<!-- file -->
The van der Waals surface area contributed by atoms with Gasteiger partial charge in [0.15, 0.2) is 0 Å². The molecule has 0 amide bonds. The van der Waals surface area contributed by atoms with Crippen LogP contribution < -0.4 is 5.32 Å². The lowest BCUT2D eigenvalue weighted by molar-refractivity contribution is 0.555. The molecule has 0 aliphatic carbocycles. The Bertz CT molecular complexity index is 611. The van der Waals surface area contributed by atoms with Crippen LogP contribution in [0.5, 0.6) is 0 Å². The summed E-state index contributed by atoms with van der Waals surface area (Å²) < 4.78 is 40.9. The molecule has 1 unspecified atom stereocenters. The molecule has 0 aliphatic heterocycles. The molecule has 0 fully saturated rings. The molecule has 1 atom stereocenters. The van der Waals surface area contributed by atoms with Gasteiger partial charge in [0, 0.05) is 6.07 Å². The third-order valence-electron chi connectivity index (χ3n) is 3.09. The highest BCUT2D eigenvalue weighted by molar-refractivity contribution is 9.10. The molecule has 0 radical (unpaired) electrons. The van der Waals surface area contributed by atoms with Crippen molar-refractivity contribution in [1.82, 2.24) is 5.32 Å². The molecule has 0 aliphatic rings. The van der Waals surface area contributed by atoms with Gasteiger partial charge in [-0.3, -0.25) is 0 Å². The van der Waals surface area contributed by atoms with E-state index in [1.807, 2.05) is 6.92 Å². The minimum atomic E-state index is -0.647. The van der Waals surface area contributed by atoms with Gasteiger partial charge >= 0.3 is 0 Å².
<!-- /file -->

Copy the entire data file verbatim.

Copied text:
The van der Waals surface area contributed by atoms with Gasteiger partial charge in [0.15, 0.2) is 0 Å². The molecule has 0 amide bonds. The van der Waals surface area contributed by atoms with Crippen LogP contribution < -0.4 is 5.32 Å². The lowest BCUT2D eigenvalue weighted by molar-refractivity contribution is 0.555. The molecule has 0 aliphatic carbocycles. The Bertz CT molecular complexity index is 611. The van der Waals surface area contributed by atoms with Crippen LogP contribution in [0.5, 0.6) is 0 Å². The summed E-state index contributed by atoms with van der Waals surface area (Å²) < 4.78 is 40.9. The molecule has 1 unspecified atom stereocenters. The molecule has 0 aliphatic heterocycles. The molecule has 0 fully saturated rings. The molecule has 1 atom stereocenters. The van der Waals surface area contributed by atoms with Gasteiger partial charge in [0, 0.05) is 6.07 Å². The third-order valence-electron chi connectivity index (χ3n) is 3.09. The highest BCUT2D eigenvalue weighted by molar-refractivity contribution is 9.10. The molecule has 0 radical (unpaired) electrons. The van der Waals surface area contributed by atoms with Crippen molar-refractivity contribution in [1.82, 2.24) is 5.32 Å². The molecule has 0 aliphatic rings. The van der Waals surface area contributed by atoms with Gasteiger partial charge in [-0.3, -0.25) is 0 Å². The van der Waals surface area contributed by atoms with E-state index in [1.807, 2.05) is 6.92 Å². The minimum atomic E-state index is -0.647. The van der Waals surface area contributed by atoms with Gasteiger partial charge >= 0.3 is 0 Å².